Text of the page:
The $2 Company and Unconscionable Conduct: Importance of Certainty before Execution of Agreements

The rise of $2 companies has led to many discussions regarding legal execution of agreements.

Entering into an agreement whether it be for a lease, purchase or sale is a significant financial decision generally involving large sums of money.

It is a good financial decision as a landlord, tenant, buyer or seller to seek advice from qualified professionals about the terms and conditions outlined in the agreement. Signing an agreement is a substantial commitment which can dramatically affect your wealth.

Unconscionable Conduct

Written agreements are legally enforceable contracts between two or more parties which set out the rights and obligations. If they are not upheld, it may be alleged that one party has been engaging in unconscionable conduct. This is where either party’s greater bargaining or marketing power is misused in a transaction to achieve an outcome that extremely disadvantages the other party. An example of this may be where one party takes advantage of the other who is unable to make a voluntary or independent decision which is in their best interests.

To determine if unconscionable conduct exists, the following points must be considered:

  • the relative bargaining powers of the parties;
  • whether the other party was able to understand any of the documents relating to the agreement;
  • the extent to which the party unreasonably failed to disclose to the other party any intended conduct which may have altered the other party’s interests;
  • whether any undue influence or pressure was exerted on, or any unfair tactics were used against the other party
  • the extent to which the party’s conduct towards the other party was consistent with the party’s conduct in similar transactions
  • the extent to which the party was willing to negotiate the terms and conditions of the agreement with the other party
  • If the parties acted in good faith

If unconscionable conduct is established, you will want to seek damages from the other side. If the other party to the agreement is a $2 company, then it is not necessarily a bad risk but $2 may be all the shareholders have put in to fund the company’s operations.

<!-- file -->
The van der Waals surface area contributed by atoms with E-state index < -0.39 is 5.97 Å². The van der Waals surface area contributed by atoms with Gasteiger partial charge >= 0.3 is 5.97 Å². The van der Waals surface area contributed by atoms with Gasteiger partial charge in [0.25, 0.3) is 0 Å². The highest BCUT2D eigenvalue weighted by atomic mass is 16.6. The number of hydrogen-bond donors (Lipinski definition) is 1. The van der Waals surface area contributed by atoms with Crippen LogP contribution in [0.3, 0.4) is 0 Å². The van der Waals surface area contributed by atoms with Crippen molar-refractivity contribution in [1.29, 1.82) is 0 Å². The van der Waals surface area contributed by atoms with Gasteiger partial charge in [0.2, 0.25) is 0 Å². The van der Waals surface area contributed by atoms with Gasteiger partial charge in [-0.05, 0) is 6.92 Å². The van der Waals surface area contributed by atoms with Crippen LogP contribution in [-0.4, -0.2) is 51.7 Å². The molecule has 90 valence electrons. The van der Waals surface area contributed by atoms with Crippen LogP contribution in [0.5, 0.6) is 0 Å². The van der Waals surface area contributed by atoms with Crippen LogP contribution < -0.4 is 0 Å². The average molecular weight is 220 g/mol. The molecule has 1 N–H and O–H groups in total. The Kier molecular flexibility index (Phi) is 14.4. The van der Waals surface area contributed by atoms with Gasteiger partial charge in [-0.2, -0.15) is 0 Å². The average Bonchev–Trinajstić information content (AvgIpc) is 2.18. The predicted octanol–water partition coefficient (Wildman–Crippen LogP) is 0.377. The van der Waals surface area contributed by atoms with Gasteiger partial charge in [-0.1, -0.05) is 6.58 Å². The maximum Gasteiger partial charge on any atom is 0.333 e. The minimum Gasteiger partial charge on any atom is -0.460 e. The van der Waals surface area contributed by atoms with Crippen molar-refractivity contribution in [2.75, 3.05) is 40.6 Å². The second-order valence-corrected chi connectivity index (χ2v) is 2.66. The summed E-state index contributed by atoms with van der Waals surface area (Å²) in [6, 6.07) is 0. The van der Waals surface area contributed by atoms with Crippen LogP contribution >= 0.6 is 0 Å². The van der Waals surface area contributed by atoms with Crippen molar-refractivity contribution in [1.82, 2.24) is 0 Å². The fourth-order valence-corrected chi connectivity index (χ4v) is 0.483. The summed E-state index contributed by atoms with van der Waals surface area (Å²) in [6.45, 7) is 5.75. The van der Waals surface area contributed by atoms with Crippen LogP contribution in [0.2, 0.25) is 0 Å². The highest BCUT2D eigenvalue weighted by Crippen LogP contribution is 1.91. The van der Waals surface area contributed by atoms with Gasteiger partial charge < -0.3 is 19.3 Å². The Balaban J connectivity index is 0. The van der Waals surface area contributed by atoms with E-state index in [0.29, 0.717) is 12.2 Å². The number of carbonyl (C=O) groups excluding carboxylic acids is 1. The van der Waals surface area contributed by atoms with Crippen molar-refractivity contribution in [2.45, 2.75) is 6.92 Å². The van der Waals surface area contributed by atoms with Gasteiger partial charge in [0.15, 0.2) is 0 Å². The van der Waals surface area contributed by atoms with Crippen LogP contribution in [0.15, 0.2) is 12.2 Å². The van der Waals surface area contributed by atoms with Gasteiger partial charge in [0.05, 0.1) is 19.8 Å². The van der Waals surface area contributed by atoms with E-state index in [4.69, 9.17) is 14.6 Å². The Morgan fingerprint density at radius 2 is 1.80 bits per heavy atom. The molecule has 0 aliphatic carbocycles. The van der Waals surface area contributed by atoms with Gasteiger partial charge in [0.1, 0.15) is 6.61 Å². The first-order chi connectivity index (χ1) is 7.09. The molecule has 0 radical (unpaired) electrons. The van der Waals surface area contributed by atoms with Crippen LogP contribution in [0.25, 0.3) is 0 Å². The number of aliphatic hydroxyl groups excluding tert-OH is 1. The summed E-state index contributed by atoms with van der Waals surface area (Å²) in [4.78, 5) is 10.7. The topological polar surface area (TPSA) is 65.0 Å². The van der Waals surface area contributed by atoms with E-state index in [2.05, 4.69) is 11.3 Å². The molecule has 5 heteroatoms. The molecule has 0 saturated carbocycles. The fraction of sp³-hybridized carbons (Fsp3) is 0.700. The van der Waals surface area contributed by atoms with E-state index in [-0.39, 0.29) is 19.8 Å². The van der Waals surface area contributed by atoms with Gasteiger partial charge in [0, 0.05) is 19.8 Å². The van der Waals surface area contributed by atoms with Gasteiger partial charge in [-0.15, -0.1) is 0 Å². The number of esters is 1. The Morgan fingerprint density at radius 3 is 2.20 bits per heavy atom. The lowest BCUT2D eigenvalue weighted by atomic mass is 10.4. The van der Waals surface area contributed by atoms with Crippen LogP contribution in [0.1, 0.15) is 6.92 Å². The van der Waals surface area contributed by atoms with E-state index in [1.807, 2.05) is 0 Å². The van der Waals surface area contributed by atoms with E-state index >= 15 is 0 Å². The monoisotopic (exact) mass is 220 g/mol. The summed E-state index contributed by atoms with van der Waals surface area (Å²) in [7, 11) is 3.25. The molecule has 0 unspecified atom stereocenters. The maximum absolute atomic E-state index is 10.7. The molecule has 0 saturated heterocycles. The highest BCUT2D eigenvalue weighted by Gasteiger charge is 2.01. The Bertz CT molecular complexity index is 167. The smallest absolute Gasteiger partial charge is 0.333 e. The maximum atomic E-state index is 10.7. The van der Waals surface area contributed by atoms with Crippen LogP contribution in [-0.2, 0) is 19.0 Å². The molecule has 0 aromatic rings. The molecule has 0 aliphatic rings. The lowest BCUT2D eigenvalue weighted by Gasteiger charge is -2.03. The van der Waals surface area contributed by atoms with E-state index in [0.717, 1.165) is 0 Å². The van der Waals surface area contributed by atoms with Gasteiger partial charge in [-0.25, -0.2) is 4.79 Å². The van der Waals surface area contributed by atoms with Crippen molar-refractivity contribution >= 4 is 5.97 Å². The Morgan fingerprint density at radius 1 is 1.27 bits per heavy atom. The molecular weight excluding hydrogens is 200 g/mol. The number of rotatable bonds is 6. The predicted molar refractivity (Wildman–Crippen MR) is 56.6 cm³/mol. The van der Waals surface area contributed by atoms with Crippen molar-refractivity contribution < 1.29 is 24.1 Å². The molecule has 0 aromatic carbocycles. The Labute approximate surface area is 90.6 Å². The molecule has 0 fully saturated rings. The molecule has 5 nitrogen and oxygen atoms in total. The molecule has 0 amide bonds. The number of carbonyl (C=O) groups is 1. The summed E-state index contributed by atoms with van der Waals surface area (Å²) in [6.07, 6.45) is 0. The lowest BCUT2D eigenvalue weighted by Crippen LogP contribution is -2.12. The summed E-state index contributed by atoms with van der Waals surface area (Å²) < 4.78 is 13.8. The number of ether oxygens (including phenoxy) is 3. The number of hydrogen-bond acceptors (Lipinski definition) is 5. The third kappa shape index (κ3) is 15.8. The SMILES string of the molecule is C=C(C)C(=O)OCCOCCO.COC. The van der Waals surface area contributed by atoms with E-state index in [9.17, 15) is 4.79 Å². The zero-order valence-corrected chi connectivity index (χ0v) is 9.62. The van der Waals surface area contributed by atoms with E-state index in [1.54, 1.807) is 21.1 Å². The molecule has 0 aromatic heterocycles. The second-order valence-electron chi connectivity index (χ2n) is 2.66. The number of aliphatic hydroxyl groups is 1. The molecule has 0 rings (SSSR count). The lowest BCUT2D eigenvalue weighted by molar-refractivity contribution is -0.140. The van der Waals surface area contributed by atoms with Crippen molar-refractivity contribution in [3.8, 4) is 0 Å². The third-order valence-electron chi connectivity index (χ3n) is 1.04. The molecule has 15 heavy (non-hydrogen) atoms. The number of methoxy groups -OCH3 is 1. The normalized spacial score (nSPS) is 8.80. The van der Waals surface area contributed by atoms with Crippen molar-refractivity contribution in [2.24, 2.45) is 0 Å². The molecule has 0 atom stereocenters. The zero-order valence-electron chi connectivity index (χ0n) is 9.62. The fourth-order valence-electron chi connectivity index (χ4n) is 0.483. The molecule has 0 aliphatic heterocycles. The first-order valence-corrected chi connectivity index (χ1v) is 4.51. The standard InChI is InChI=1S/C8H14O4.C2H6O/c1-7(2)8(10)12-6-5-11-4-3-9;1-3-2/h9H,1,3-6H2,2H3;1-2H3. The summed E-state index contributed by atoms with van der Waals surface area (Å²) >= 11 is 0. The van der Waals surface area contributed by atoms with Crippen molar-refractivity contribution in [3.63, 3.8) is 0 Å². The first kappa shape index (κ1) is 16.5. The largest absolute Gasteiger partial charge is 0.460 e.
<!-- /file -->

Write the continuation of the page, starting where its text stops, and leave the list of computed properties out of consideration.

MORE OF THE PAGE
The amount shareholders are willing to invest suggests how much risk they are willing to accept in backing the business. The better understanding you have of the risks involved in the transaction, the more protection you can ensure is included in the agreement.

Protect Yourself

Warranties are an ideal way of ensuring you obtain the maximum value of your asset if the purchasers do not have enough time to undertake a substantial due diligence, or if the vendor/landlord has not disclosed all the financial information. However, a warranty is only as worthy as the company providing it. If the company providing the warranty has a low capitalisation (e.g. a $2 company) or becomes insolvent preceding the sale, then taking an action against them will not be feasible. Warranties are also beneficial in negotiating the conditions of the agreement.

As a purchaser purchasing from a $2 company you must protect yourself which may be done by one of the following methods:

  • Holding a deposit/bond and a further amount to be held in trust by your solicitors which will be released to the vendor/landlord at a certain time after deducting any damages owing to you for breach of warranty.
  • Making the sale/lease conditional on a guarantee.
  • Taking a charge over the vendor’s assets

Before you sign an agreement you should be confident that you understand and can adhere to the terms and conditions. To determine if an agreement is suitable for you, consideration must be had to the critical dates involved i.e. period of lease, date of settlement, etc.

You must decide whether the agreement will be a profitable investment for you to proceed with.

It is also important that you consider whether you are able to engage a valuer to determine market rent/purchase price.

To ensure you completely understand these points of the agreement you should discuss it and any other questions you may have with your solicitor and financial adviser.

If you have any questions or would like to discuss an agreement in relation to a lease or contract of sale, then please contact our office on 07 3876 5111. We offer a no obligation consultation for leasing and acquisition enquiries if required.

Written by:
Jonathan Mamaril, Principal & Director, NB Lawyers
(with the assistance of Kayleigh Whittaker, Lawyer)
07 3876 5111
[email protected]